The Federal Trade Commission is taking action against two auto dealer groups, operating in five states with more than two dozen retail stores, for civil penalties for violations of FTC administrative orders, which prohibit them from deceptively advertising the cost of buying or leasing a car.
“If auto dealers make advertising claims in headlines, they can’t take them away in fine print,” said Jessica Rich, Director of the FTC’s Bureau of Consumer Protection. “These actions show there is a financial cost for violating FTC orders.”
Billion Auto, a chain of 20 family-owned automobile dealerships in Iowa, Montana, and South Dakota, and a family-controlled advertising company, Nichols Media, Inc., have agreed to settle charges that they violated a 2012 FTC administrative order. That order prohibits Billion Auto, and any companies in active participation with it, from misrepresenting material costs and terms of vehicle finance and lease offers and requires specific disclosures, mandated by the Truth in Lending Act (TILA) and Regulation Z, and the Consumer Leasing Act (CLA) and Regulation M. The Billion Auto defendants have agreed to pay $360,000 in civil penalties to settle the FTC’s charges.
According to the complaint against Billion and Nichols, the dealerships and advertising company violated the 2012 FTC administrative order by frequently focusing on only a few attractive terms in their ads while hiding others in fine print, through distracting visuals, or with rapid-fire audio delivery. For example, some dealership ads promoted low monthly payments or attractive annual percentage rates and finance periods, while concealing other material items, such as low payments were for leases, not sales; major limits existed on who could qualify for discounts; and offers often included significant added costs.
Sample Billion TV spot
In a separate action seeking civil penalties, the FTC has charged Ramey Motors, Inc., and three affiliated dealerships, in several locations in Virginia and West Virginia, with violating a similar 2012 FTC administrative order. Among other things, Ramey Motors’ ads allegedly misrepresented the costs of financing or leasing a vehicle by concealing important terms of the offer, such as a requirement to make a substantial down payment. The complaint also charges Ramey Motors with failing to make credit disclosures clearly and conspicuously, as required by the TILA. The FTC also alleges that the auto dealer group failed to retain and produce appropriate records to the Commission to substantiate its offers. Ramey Motors and its affiliates are subject to $16,000 in civil penalties for each alleged violation of the FTC administrative order.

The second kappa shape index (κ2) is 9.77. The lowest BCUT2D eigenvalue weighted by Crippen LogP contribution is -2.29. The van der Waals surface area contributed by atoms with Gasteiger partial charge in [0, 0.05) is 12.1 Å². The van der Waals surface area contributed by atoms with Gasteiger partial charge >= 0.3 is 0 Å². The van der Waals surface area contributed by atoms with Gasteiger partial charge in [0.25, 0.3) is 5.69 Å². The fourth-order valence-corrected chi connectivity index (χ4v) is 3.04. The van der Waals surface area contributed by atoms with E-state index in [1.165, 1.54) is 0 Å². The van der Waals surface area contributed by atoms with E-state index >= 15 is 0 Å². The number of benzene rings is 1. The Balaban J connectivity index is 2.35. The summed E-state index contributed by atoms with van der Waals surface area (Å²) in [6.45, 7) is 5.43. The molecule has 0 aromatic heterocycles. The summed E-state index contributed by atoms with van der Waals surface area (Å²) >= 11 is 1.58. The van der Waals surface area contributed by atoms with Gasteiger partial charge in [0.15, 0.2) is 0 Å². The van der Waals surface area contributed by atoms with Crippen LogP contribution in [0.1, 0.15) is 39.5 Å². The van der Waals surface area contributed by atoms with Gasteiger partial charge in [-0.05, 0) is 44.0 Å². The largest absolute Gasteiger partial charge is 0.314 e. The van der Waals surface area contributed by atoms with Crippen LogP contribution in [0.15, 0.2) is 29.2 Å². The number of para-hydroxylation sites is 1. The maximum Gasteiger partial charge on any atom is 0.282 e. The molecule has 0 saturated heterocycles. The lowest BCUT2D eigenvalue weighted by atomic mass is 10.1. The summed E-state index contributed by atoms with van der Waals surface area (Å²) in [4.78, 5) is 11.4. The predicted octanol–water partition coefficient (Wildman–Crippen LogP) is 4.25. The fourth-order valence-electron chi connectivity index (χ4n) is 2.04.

The Commission vote to refer the Billion complaint and proposed stipulated order to the Department of Justice for filing was 5-0. The Justice Department filed the complaint and proposed stipulated order on behalf of the Commission in the U.S. District Court for the Northern District of Iowa on Dec. 11, 2014.
The Commission vote to authorize filing the complaint against Ramey Motors, Inc., Ramey Automotive Group, Inc., Ramey Automotive, Inc., and Ramey Chevrolet, Inc. was 5-0. It was filed in the U.S. District Court for the Southern District of West Virginia on Dec. 11, 2014.
The FTC has brought more than 20 enforcement actions in the auto marketplace in recent years to protect consumers. Anyone looking for a new or used vehicle can check out the agency’s tips in Buying and Owning a Car.
NOTE: The Commission files a complaint when it has “reason to believe” that the law has been or is being violated and it appears to the Commission that a proceeding is in the public interest. Stipulated orders have the force of law when approved and signed by the District Court judge. In the Ramey matter, the case will be decided by the court.
The Federal Trade Commission works for consumers to prevent fraudulent, deceptive, and unfair business practices and to provide information to help spot, stop, and avoid them. To file a complaint in English or Spanish, visit the FTC’s online Complaint Assistant or call 1-877-FTC-HELP (1-877-382-4357). The FTC enters complaints into Consumer Sentinel, a secure, online database available to more than 2,000 civil and criminal law enforcement agencies in the U.S. and abroad. The FTC’s website provides free information on a variety of consumer topics. Like the FTC on Facebook, follow us on Twitter, and subscribe to press releases for the latest FTC news and resources.
Office of Public Affairs
Michael J. Davis [Billion Auto]
Bureau of Consumer Protection
Lemuel Dowdy [Ramey Motors]
Bureau of Consumer Protection